Quarterly reporting – the argument against

The debate between investors and companies about the merits of quarterly reporting remains intense. Phil Corbett is opposed.

The debate between investors and companies about the merits of quarterly reporting remains intense. Phil Corbett is opposed.

It is a statement of the obvious that IROs should be leading advocates for best-in-class disclosure and transparency. However, they should aim to combine these attributes with a reporting regime that allows management teams to focus on developing and executing a long-term strategy as opposed to beating quarterly forecasts. For those issuers who have the discretion to choose, reporting bi-annually with ad hoc business updates is a better basis for long-term value creation than quarterly reporting.

The recent IR Society snap poll on quarterly reporting/interim management statements (see right) identified a clear trend among respondents for scheduled quarterly results/updates. Encouragingly, there appears to be a move towards simplification of content in such disclosures. Furthermore, some sectors with rapidly changing dynamics, or high-growth industries, may find it difficult to report financial results less frequently than once a quarter. And of course, quarterly reporting may be legally required in some jurisdictions.

However, where there is discretion over reporting timetable, there appears to be no clear reasoning behind the continued support for scheduled quarterlies. Possible justifications include a reluctance to change the status quo, concern at fewer formal market interactions, and a perceived difficulty in keeping analyst forecasts ‘current’. The objections have varying degrees of legitimacy, but are not justified when compared with the negative impacts of a quarterly reporting system – particularly when a volatile market reaction may impact on the cost of financing/implementing longer-term investment decisions.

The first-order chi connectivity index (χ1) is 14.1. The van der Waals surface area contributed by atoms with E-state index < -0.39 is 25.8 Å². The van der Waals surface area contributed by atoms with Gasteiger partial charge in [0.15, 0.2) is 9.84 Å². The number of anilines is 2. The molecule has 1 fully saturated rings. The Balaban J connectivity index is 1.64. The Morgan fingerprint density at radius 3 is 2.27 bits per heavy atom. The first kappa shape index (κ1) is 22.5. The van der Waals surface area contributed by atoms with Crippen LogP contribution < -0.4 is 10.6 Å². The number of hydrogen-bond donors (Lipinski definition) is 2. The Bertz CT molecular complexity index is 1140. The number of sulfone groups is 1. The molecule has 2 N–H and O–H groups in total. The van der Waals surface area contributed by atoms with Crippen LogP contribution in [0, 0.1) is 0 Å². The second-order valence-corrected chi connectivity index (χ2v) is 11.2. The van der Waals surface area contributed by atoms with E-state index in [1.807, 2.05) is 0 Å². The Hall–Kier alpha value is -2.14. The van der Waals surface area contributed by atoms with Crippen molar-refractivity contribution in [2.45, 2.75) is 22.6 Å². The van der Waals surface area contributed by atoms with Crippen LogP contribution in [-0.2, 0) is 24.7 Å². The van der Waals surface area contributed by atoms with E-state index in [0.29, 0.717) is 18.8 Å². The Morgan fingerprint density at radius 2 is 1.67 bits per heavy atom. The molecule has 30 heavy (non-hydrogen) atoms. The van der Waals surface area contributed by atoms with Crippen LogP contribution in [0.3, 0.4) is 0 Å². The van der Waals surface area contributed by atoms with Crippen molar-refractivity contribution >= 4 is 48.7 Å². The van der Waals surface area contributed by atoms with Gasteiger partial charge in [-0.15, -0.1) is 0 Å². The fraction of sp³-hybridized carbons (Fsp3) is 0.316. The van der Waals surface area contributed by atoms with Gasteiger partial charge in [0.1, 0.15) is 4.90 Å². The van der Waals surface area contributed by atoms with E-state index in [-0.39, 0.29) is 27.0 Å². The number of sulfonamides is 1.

Vocal proponents
The concept that quarterly reporting and/or seeking to meet short-term market expectations is detrimental to long-term planning, strategy and share price performance has been gaining traction in recent years. Some of the world’s largest asset management firms have been vocal proponents of the move away from quarterly reporting, supported by both the UK government (Kay Review) and the European Commission (amended EU Transparency Directive). Dissenting opinions are most likely to come from those who have most to lose (ie, short-term traders) – even then the main argument is around the nature of the information obtained in quarterly reports rather than arguing that the frequency of earnings reports helps both issuer and the market.

Of course, events which give rise to material non-public information need to be disclosed without delay. Otherwise, analysts and investors should be provided, if possible, with all the tools necessary to sensitise issuer’s guidance in order to ensure that market forecasts are as up to date as possible.

Ask a sample of CEOs who they would like on an optimal shareholder register and its likely you will hear a consistent reply – blue-chip institutional investors who will buy into management’s strategy and vision for the long-term. Engage with these investors and it’s likely that most of the meeting will be spent on strategy rather than which financial/operating metric they should be keeping an eye on at the Q3 results.

Management teams should be educated that regular and open dialogue with investors, both current and prospective, is much more important to the longer-term success of an issuer than whether an analyst’s quarterly forecasts are out of date.

In parallel, IROs should be empowered by management to deliver a reporting schedule that best allows the market to understand the current performance and how this plays into long-term planning and strategy.

Phil Corbett is head of investor relations at Genel Energy. phil.corbett@genelenergy.com

Published 29 March, 2017